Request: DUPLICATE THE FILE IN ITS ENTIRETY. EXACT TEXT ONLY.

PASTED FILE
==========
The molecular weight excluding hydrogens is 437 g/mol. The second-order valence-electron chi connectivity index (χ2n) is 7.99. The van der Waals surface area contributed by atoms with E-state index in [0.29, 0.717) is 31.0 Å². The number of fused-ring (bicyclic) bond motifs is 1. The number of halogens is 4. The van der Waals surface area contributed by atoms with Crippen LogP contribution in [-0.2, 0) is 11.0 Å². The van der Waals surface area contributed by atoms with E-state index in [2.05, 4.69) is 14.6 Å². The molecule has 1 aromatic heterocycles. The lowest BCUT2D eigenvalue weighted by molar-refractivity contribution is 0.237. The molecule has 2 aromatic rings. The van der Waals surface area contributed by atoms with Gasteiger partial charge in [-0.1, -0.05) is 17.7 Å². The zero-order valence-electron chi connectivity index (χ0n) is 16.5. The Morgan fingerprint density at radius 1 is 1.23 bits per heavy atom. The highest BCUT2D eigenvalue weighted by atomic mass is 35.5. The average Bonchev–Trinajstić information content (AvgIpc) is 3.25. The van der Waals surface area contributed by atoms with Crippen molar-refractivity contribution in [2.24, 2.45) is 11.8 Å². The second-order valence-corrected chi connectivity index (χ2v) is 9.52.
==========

The molecular weight excluding hydrogens is 437 g/mol. The second-order valence-electron chi connectivity index (χ2n) is 7.99. The van der Waals surface area contributed by atoms with E-state index in [0.29, 0.717) is 31.0 Å². The number of fused-ring (bicyclic) bond motifs is 1. The number of halogens is 4. The van der Waals surface area contributed by atoms with Crippen LogP contribution in [-0.2, 0) is 11.0 Å². The van der Waals surface area contributed by atoms with E-state index in [2.05, 4.69) is 14.6 Å². The molecule has 1 aromatic heterocycles. The lowest BCUT2D eigenvalue weighted by molar-refractivity contribution is 0.237. The molecule has 2 aromatic rings. The van der Waals surface area contributed by atoms with Gasteiger partial charge in [-0.1, -0.05) is 17.7 Å². The zero-order valence-electron chi connectivity index (χ0n) is 16.5. The Morgan fingerprint density at radius 1 is 1.23 bits per heavy atom. The highest BCUT2D eigenvalue weighted by atomic mass is 35.5. The average Bonchev–Trinajstić information content (AvgIpc) is 3.25. The van der Waals surface area contributed by atoms with Crippen molar-refractivity contribution in [2.24, 2.45) is 11.8 Å². The second-order valence-corrected chi connectivity index (χ2v) is 9.52.